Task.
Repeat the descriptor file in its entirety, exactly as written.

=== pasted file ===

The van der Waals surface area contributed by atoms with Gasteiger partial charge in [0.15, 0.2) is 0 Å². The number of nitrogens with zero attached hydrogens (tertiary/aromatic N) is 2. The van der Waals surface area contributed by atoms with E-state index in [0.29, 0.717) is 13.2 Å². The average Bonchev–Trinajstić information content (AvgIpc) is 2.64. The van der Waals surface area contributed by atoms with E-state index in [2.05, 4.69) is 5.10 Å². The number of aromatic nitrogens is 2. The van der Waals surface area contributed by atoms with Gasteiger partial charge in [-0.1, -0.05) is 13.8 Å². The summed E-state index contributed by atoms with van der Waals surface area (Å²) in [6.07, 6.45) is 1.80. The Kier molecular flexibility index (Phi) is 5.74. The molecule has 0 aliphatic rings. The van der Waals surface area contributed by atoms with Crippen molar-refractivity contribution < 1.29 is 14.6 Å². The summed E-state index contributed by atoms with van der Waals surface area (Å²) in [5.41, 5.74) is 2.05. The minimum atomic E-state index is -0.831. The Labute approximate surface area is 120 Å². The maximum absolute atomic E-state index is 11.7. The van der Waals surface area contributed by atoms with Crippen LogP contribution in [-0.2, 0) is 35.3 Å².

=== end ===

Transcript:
The van der Waals surface area contributed by atoms with Gasteiger partial charge in [0.15, 0.2) is 0 Å². The number of nitrogens with zero attached hydrogens (tertiary/aromatic N) is 2. The van der Waals surface area contributed by atoms with E-state index in [0.29, 0.717) is 13.2 Å². The average Bonchev–Trinajstić information content (AvgIpc) is 2.64. The van der Waals surface area contributed by atoms with E-state index in [2.05, 4.69) is 5.10 Å². The number of aromatic nitrogens is 2. The van der Waals surface area contributed by atoms with Gasteiger partial charge in [-0.1, -0.05) is 13.8 Å². The summed E-state index contributed by atoms with van der Waals surface area (Å²) in [6.07, 6.45) is 1.80. The Kier molecular flexibility index (Phi) is 5.74. The molecule has 0 aliphatic rings. The van der Waals surface area contributed by atoms with Crippen molar-refractivity contribution < 1.29 is 14.6 Å². The summed E-state index contributed by atoms with van der Waals surface area (Å²) in [5.41, 5.74) is 2.05. The minimum atomic E-state index is -0.831. The Labute approximate surface area is 120 Å². The maximum absolute atomic E-state index is 11.7. The van der Waals surface area contributed by atoms with Crippen LogP contribution in [-0.2, 0) is 35.3 Å².